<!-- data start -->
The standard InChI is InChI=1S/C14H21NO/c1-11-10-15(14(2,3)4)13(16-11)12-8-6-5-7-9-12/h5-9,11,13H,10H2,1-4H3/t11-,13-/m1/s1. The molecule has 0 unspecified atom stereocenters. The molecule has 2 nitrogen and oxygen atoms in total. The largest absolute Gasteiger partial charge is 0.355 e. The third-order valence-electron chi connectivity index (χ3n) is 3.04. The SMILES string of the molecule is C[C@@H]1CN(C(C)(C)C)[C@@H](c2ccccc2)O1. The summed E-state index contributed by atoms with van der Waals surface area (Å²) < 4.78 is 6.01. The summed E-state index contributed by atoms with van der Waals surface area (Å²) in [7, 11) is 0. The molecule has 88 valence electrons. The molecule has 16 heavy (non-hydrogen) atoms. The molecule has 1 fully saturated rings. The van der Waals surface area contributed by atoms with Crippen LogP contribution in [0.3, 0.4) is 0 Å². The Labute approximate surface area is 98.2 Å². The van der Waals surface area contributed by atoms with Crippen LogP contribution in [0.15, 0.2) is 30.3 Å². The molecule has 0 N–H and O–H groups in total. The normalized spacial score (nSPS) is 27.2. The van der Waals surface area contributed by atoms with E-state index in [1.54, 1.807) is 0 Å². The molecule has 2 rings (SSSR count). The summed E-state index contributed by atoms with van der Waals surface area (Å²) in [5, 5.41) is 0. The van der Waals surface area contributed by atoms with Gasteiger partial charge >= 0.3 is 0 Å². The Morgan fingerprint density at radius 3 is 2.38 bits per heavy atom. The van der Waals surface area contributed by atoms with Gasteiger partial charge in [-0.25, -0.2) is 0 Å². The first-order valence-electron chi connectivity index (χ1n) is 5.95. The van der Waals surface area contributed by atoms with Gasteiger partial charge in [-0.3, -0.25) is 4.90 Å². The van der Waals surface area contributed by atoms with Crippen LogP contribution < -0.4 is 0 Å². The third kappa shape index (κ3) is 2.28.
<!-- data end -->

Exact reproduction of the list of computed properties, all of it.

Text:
The standard InChI is InChI=1S/C14H21NO/c1-11-10-15(14(2,3)4)13(16-11)12-8-6-5-7-9-12/h5-9,11,13H,10H2,1-4H3/t11-,13-/m1/s1. The molecule has 0 unspecified atom stereocenters. The molecule has 2 nitrogen and oxygen atoms in total. The largest absolute Gasteiger partial charge is 0.355 e. The third-order valence-electron chi connectivity index (χ3n) is 3.04. The SMILES string of the molecule is C[C@@H]1CN(C(C)(C)C)[C@@H](c2ccccc2)O1. The summed E-state index contributed by atoms with van der Waals surface area (Å²) < 4.78 is 6.01. The summed E-state index contributed by atoms with van der Waals surface area (Å²) in [7, 11) is 0. The molecule has 88 valence electrons. The molecule has 16 heavy (non-hydrogen) atoms. The molecule has 1 fully saturated rings. The van der Waals surface area contributed by atoms with Crippen LogP contribution in [0.3, 0.4) is 0 Å². The Labute approximate surface area is 98.2 Å². The van der Waals surface area contributed by atoms with Crippen LogP contribution in [0.15, 0.2) is 30.3 Å². The molecule has 0 N–H and O–H groups in total. The normalized spacial score (nSPS) is 27.2. The van der Waals surface area contributed by atoms with E-state index in [1.54, 1.807) is 0 Å². The molecule has 2 rings (SSSR count). The summed E-state index contributed by atoms with van der Waals surface area (Å²) in [5, 5.41) is 0. The van der Waals surface area contributed by atoms with Gasteiger partial charge >= 0.3 is 0 Å². The Morgan fingerprint density at radius 3 is 2.38 bits per heavy atom. The van der Waals surface area contributed by atoms with Gasteiger partial charge in [-0.25, -0.2) is 0 Å². The first-order valence-electron chi connectivity index (χ1n) is 5.95. The van der Waals surface area contributed by atoms with Gasteiger partial charge in [-0.3, -0.25) is 4.90 Å². The van der Waals surface area contributed by atoms with Crippen LogP contribution < -0.4 is 0 Å². The third kappa shape index (κ3) is 2.28.